In proofreading, it indicates that one paragraph should be split into two or more separate paragraphs. The proofreader inserts the pilcrow at the point where a new paragraph should begin.

In some high-church Anglican and Episcopal churches, it is used in the printed order of service to indicate that instructions follow; these indicate when the congregation should stand, sit, and kneel, who participates in various portions of the service, and similar information. King's College, Cambridge uses this convention in the service booklet for the Festival of Nine Lessons and Carols. This is analogous to the writing of these instructions in red in some rubrication conventions.

Online, it is used in some blogs and wikis to denote permalinks[5] (cf. Purple Numbers).

The pilcrow is used in desktop publishing software such as desktop word processors and page layout programs to mark the presence of a carriage return control character at the end of a paragraph. It is also used as the icon on a toolbar button that shows or hides the pilcrow and similar hidden characters, including tabs, whitespace, and page breaks. In typing programs, it marks a return that one must type.

The pilcrow may indicate a footnote in a convention using a sequence of distinct typographic symbols in sequence to distinguish the footnotes on a given page; it is the sixth in a series of footnote symbols beginning with the asterisk.[1]

Encoding[edit]

The pilcrow character was in the 1984 Multinational Character Set extension of ASCII at xB6 (decimal 182), from where it was inherited by ISO/IEC 8859-1 (1987) and by Unicode as U+00B6 ¶ PILCROW SIGN.

The html entity is ¶, introduced in HTML 3.2 (1997). In LaTex, the pilcrow glyph is invoked by \P or \textpilcrow.

Apart from U+00B6 pilcrow sign (182decimal), Unicode also defines U+204B reversed pilcrow sign (8267decimal) and U+2761 curved stem paragraph sign ornament (10081decimal)

Typing character[edit]

  • Mac OS: Opt+7
  • Vim, in insert mode: Ctrl+K PI
  • Windows Alt code: Alt+0182 or Alt+20 (on numeric keypad).[6] Depending on the font used, this character varies in appearance, and in some cases, may be replaced by an alternate glyph entirely.
  • X Window System, with a compose key: Compose, Shift+P, Shift+P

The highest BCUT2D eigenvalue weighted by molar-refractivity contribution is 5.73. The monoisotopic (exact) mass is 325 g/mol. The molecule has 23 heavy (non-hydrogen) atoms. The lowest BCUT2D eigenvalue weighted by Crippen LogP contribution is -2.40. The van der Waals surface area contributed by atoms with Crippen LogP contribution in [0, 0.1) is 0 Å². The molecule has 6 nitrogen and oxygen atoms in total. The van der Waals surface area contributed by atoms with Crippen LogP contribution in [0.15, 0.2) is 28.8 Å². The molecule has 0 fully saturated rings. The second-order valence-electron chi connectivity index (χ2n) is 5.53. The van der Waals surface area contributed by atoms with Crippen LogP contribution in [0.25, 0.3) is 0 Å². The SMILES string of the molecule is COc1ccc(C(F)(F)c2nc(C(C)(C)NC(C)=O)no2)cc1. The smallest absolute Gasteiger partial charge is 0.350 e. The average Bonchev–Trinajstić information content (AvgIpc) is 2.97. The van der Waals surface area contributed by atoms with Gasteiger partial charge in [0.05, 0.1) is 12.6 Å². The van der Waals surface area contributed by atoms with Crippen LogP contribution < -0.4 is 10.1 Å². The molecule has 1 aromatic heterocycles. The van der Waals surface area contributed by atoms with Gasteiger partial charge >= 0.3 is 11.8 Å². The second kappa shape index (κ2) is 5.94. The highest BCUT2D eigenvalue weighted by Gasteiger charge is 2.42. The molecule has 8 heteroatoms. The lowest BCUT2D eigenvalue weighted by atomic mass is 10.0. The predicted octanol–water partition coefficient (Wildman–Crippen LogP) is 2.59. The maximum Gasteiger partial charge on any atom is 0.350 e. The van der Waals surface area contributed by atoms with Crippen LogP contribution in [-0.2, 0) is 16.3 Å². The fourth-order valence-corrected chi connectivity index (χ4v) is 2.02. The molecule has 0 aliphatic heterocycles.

• Mobile devices, including tablets, may require additional software (e.g. Cymbol[7] for iPad). Tools may be required to easily generate a pilcrow, or other special characters.[8]

Paragraph signs in non-Latin writing systems[edit]

In Chinese, the traditional paragraph sign (rendered as 〇) is a thin circle about the same size as a Chinese character. This same mark also serves as a “zero” character, as a stylistic variation of the Chinese character for “zero”. As a paragraph sign, this mark only appears in older books, commonly found in the Chinese Union Version of the Bible. Its current use is generally as a “zero” character. However, it can also be found in some editions of the King James Bible and the Book of Mormon.

In Thai, the character U+0E5B thai character khomut can mark the end of a chapter or document.

In Sanskrit and other Indian languages, text blocks used to be written in stanzas. Two bars || represented a pilcrow.

References[edit]

  1. ^ a b "Notes, references and bibliographies: Notes". Style manual (3 ed.). Canberra: Australian government publishing service. 1978. 
  2. ^ Stamp, Jimmy (2013-07-10). "The Origin of the Pilcrow, aka the Strange Paragraph Symbol". Design Decoded (a Smithsonian blog). 
  3. ^ Updike, Daniel Berkeley, Printing Type – their History, Forms, and Use, 1922. Vol. I, p. 107.
  4. ^ Parkes, M. B. (1993). Pause and Effect: An Introduction to the History of Punctuation in the West. Berkeley: University of California Press. ISBN 0-520-07941-8. 
  5. ^ "ongoing — Purple Pilcrows". Tbray.org. 2004-05-31. Retrieved 2011-10-26. 
  6. ^ "Windows Alt Key Codes". Penn State University. 2010. 
  7. ^ "Cymbol for iPad". PhoneApp.com. 2011. 
  8. ^ "iPad Writing Tool". iDevices World – Australia. 2011. 

External links[edit]